We have certainly made significant progress and the media is now referring to LCHF without journalists choking on the words. But we still have a very long way to go. I get the impression ordinary people are ready for it all, but the same can’t be said about the experts and the media.
Diet Doctor: What is your absolute favourite dish, something you keep making over and over again?
Pascale: I am someone who likes to create things and I rarely make the same dish twice, but I do have some favourite ingredients: salmon, olive oil, asparagus, leek, …
Diet Doctor: What would your advice be to people who are struggling with eating disorders and can’t find a way out to a healthy way of enjoying food?
Pascale: Stop thinking about food, give your head a break, buy a good cook book about LCHF (like mine, for example ☺) and get to work, prepare a plan for the entire week and execute it, simply ‘copy and paste’ and apart from that: just ‘feel’.
Eat differently and your body will change, your intestines and hormones will relax and send different signals to your brain and you’ll be amazed to see you will suddenly have your hunger under control and your hunger/satiety system will start to work normally again. Anorexia is completely different to bulimia, it’s rooted even deeper and the longer you suffer from anorexia, the deeper it’s embedded in your system. I would again recommend separating the problems. See your eating disorder and your psychological problem as two separate issues. Go and see a dietician, who understands how nutrition works, for your eating problems and visit a psychologist for your ‘existential’ problem. An eating disorder is complex, as various different problems can become entangled as a result of a sudden trigger (like dieting). But this really involves separate problems: you have a problem with how your body is reacting to food and you have a problem with who you are, or who you want to be in this world. So my advice is: treat the 2 problems separately, disassemble them, it will be a great first step in unravelling the tangle.
Diet Doctor: You have another creative talent, you design your own beautiful ceramics, which also play a major role in your recipe books. How did you discover this passion of yours?
Pascale: Ceramics and designing make me very happy! I literally got goosebumps when I met the ceramist Tabia during one of my trips to Tunisia. I was both excited and jealous, I wanted to be able to do that too. I instantly started a course once I got back home. I can certainly recommend this to anyone, there is nothing more fun than creating something with your own hands and it will structure your thoughts. It’s a combination of power, knowledge and creativity. It will really make you feel happy. My ceramics are now being sold right across the world. It’s really quite something when you’re sent photographs on Facebook from some top restaurant in the world which has decided to use your crockery.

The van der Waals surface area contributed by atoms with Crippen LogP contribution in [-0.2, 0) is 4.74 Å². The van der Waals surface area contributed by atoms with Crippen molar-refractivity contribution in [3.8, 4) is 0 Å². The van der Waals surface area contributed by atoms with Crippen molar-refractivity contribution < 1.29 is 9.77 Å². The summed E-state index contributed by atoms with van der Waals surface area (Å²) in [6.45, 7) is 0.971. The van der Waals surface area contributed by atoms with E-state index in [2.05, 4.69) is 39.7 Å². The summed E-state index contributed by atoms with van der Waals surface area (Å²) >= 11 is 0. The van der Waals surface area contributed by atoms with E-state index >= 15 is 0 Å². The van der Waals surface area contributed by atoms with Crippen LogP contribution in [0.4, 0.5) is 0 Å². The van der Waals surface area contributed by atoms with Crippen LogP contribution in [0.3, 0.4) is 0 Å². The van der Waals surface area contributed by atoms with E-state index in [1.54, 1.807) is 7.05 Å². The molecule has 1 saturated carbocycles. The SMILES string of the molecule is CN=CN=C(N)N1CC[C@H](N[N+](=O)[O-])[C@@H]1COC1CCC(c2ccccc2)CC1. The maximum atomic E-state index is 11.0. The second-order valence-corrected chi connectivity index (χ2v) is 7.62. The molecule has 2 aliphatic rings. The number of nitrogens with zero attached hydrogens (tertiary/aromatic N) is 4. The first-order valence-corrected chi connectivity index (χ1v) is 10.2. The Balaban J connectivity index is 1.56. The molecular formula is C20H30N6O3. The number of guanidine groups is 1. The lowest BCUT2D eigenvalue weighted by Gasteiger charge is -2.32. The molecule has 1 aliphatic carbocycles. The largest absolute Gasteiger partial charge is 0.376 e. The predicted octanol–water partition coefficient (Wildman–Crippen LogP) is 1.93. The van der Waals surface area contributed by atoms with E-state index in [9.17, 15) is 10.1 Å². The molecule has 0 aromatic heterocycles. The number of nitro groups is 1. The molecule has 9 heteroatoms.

Diet Doctor: Describe a regular day of yours, do you cook every day? What do you do when you’re not in the kitchen, working on your book or your ceramics?
Pascale: I usually get up at 7 o’clock. I start my day with a workout and depending on how much time I have, this will range anything from 10 minutes to an hour (stretching, lifting weights, short vigorous exercises, walking and yoga). This is something which has developed over the years and which makes me and my husband feel good. I will still do some short vigorous exercises and weight lifting if I don’t have a great deal of time, for a maximum of 10 minutes. Then I have some breakfast, usually mixed fruit with full-fat yogurt and mixed seeds. That’s the only constant, the rest of my days vary significantly depending on my work. You’ll either find me in my studio, in the kitchen, behind the computer or in meetings. I am currently working on a ‘feel good event’ together with the Belgian ‘Feeling’ magazine, which is going to be a culinary experience with the emphasis on inner growth. We’ll be organising workshops and lectures about nutrition, tea, ceramics, sleep, discovering your talents, herbs, … This requires a great deal of energy, but organising it feels great. I try to have lunch and dinner with my husband whenever possible. I usually cook myself, despite my busy diary, but I have plenty of delicious, simple and quick meals to choose from ☺.
Diet Doctor: You’re currently working on your new book, what delicacies can we expect this time?
Pascale: Producing books is one of my biggest passions. There’s simply nothing better than starting off with a blank sheet and writing a story. The angle here was, what if you don’t have a great deal of time, can you still cook healthy meals? Absolutely ☺! That’s why I’m working on a book with recipes which all have a maximum of 4 ingredients. The book is divided into: ‘Ready in 10 minutes’, ’15-20 minutes’ and another chapter is entitled ‘The oven will do all the work’. It’s actually a book which perfectly depicts my own life, I am incredibly busy, but I always want to put a delicious and healthy meal on the table, which looks great too. No problem at all. ‘4 ingredients, Low Carb’ is the title, clear and simple. That’s exactly how I like it ☺.
Pascale’s previous recipes
Click on the pictures to buy the books on Amazon.
Pascale’s website: PurePascale.com